A historical novel brings readers deep into the agonizing battles of World War II’s final year on the European front and the trials in Germany following the Allied victory.
William Connelly was raised in privilege, part of Philadelphia’s Main Line elite. His grandfather was a penniless Irish immigrant who, through fortitude and good fortune, opened his own brickyard, which his two sons expanded into a prominent paving company. Now his uncle is a United States congressman. But despite his access to a safer stateside deployment, Will, an Army lieutenant with a law degree, ships out to join the 106th Infantry Division. In December 1944, Will is stationed in Belgium when word comes that the Germans, who had been in retreat, are mounting a major new offensive. Will unexpectedly finds himself thrust onto the battlefield, to which, despite being seriously wounded, he returns, in one capacity or another, until the end of the conflict on the European front. On May 5, 1945, two days before the official armistice, Will is ordered to help liberate a “prison” camp. The shock of what he finds in the Mauthausen concentration camp in northern Austria, even more than the brutalities he witnessed in combat, is a turning point for him. He remains in Germany for several more years, attached to Gen. George S. Patton’s JAG Corps, prosecuting war criminals. These trials, less well-known than the Nuremberg Tribunals, were held at the notorious Dachau concentration camp and are riveting. A bit less than half the book graphically depicts the excruciating details of battle. Familiar luminaries make appearances, but this portion of the narrative is propelled by action and gore—it’s highly informative but tough to read. The postwar section focuses more on the scars of war, the traumas that kept soldiers like Will rooted in place, unable to return home quickly after what they had witnessed. McNulty (The Parachutist’s Daughter, 2011) delivers a vivid, fully developed hero. The author is a skillful writer, both in prose and dialogue. A few missing words can be easily overlooked, although one linguistic quirk is puzzling: He consistently writes “padded” when “patted” is required (“Will padded him on the shoulder”).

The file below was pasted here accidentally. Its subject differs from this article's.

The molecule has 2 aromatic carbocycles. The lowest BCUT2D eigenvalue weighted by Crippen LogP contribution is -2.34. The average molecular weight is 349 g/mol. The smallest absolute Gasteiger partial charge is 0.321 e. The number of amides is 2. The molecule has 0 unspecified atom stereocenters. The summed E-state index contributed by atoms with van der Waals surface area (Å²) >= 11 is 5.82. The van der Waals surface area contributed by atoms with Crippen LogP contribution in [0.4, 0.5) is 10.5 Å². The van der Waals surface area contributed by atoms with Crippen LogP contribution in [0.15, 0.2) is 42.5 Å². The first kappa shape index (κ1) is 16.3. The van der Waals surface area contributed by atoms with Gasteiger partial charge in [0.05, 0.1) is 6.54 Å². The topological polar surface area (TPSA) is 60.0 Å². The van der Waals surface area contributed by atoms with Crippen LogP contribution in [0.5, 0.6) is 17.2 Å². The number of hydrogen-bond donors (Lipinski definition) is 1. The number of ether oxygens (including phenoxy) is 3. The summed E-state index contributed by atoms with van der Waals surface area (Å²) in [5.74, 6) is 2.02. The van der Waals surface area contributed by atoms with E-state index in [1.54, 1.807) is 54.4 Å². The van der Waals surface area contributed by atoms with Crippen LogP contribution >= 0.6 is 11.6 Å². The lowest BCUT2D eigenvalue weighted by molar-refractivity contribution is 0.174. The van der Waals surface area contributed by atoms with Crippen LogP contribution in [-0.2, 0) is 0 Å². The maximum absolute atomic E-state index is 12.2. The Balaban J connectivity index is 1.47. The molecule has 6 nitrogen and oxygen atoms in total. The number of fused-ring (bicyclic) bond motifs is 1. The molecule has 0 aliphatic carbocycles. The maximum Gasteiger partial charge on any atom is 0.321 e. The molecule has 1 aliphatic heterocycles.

A brutal, mesmerizing, and historically compelling war story with a fully drawn protagonist.